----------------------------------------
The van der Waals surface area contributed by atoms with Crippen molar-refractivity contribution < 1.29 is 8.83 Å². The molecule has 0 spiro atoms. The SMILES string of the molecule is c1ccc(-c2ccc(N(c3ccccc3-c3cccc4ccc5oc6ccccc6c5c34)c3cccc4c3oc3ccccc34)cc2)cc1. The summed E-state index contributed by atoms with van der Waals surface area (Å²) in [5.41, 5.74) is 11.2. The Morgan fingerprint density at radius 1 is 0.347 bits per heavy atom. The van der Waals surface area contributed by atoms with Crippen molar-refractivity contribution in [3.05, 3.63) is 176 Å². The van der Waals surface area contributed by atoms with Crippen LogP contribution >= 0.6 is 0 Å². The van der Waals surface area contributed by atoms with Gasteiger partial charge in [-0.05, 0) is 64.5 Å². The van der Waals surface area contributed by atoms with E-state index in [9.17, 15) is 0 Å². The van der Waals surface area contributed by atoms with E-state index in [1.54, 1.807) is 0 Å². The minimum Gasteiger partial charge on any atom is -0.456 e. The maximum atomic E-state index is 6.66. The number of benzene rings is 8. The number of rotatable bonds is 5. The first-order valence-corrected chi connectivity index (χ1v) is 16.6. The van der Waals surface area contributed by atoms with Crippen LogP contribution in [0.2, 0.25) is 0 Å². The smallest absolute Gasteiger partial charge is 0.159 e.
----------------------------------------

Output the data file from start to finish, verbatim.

The van der Waals surface area contributed by atoms with Crippen molar-refractivity contribution < 1.29 is 8.83 Å². The molecule has 0 spiro atoms. The SMILES string of the molecule is c1ccc(-c2ccc(N(c3ccccc3-c3cccc4ccc5oc6ccccc6c5c34)c3cccc4c3oc3ccccc34)cc2)cc1. The summed E-state index contributed by atoms with van der Waals surface area (Å²) in [5.41, 5.74) is 11.2. The Morgan fingerprint density at radius 1 is 0.347 bits per heavy atom. The van der Waals surface area contributed by atoms with Crippen molar-refractivity contribution in [3.05, 3.63) is 176 Å². The van der Waals surface area contributed by atoms with Crippen LogP contribution >= 0.6 is 0 Å². The van der Waals surface area contributed by atoms with Gasteiger partial charge in [-0.05, 0) is 64.5 Å². The van der Waals surface area contributed by atoms with E-state index in [9.17, 15) is 0 Å². The van der Waals surface area contributed by atoms with E-state index in [1.54, 1.807) is 0 Å². The minimum Gasteiger partial charge on any atom is -0.456 e. The maximum atomic E-state index is 6.66. The number of benzene rings is 8. The number of rotatable bonds is 5. The first-order valence-corrected chi connectivity index (χ1v) is 16.6. The van der Waals surface area contributed by atoms with Crippen LogP contribution in [0.2, 0.25) is 0 Å². The smallest absolute Gasteiger partial charge is 0.159 e.